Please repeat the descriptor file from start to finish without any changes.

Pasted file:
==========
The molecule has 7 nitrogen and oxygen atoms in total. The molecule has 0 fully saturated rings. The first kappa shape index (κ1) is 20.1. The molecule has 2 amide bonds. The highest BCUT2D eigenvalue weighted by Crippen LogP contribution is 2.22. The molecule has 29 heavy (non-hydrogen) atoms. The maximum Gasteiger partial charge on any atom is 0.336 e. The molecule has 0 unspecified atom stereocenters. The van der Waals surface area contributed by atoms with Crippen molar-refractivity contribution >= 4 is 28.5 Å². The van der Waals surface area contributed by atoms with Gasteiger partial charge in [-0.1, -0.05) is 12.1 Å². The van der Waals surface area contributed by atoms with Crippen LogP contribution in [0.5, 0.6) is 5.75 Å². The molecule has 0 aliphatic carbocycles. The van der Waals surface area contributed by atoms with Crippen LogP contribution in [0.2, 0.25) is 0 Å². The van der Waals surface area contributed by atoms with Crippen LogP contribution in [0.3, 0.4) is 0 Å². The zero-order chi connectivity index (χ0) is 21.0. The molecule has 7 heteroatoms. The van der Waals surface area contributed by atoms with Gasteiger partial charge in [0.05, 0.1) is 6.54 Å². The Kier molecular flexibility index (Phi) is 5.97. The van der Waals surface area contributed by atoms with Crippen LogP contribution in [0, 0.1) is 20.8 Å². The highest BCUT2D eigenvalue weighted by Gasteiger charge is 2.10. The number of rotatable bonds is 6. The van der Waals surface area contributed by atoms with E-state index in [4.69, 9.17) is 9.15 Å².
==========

The molecule has 7 nitrogen and oxygen atoms in total. The molecule has 0 fully saturated rings. The first kappa shape index (κ1) is 20.1. The molecule has 2 amide bonds. The highest BCUT2D eigenvalue weighted by Crippen LogP contribution is 2.22. The molecule has 29 heavy (non-hydrogen) atoms. The maximum Gasteiger partial charge on any atom is 0.336 e. The molecule has 0 unspecified atom stereocenters. The van der Waals surface area contributed by atoms with Crippen molar-refractivity contribution >= 4 is 28.5 Å². The van der Waals surface area contributed by atoms with Gasteiger partial charge in [-0.1, -0.05) is 12.1 Å². The van der Waals surface area contributed by atoms with Crippen LogP contribution in [0.5, 0.6) is 5.75 Å². The molecule has 0 aliphatic carbocycles. The van der Waals surface area contributed by atoms with Crippen LogP contribution in [0.2, 0.25) is 0 Å². The van der Waals surface area contributed by atoms with Crippen LogP contribution in [0.3, 0.4) is 0 Å². The zero-order chi connectivity index (χ0) is 21.0. The molecule has 7 heteroatoms. The van der Waals surface area contributed by atoms with Gasteiger partial charge in [0.05, 0.1) is 6.54 Å². The Kier molecular flexibility index (Phi) is 5.97. The van der Waals surface area contributed by atoms with Crippen LogP contribution in [0, 0.1) is 20.8 Å². The highest BCUT2D eigenvalue weighted by Gasteiger charge is 2.10. The number of rotatable bonds is 6. The van der Waals surface area contributed by atoms with E-state index in [4.69, 9.17) is 9.15 Å².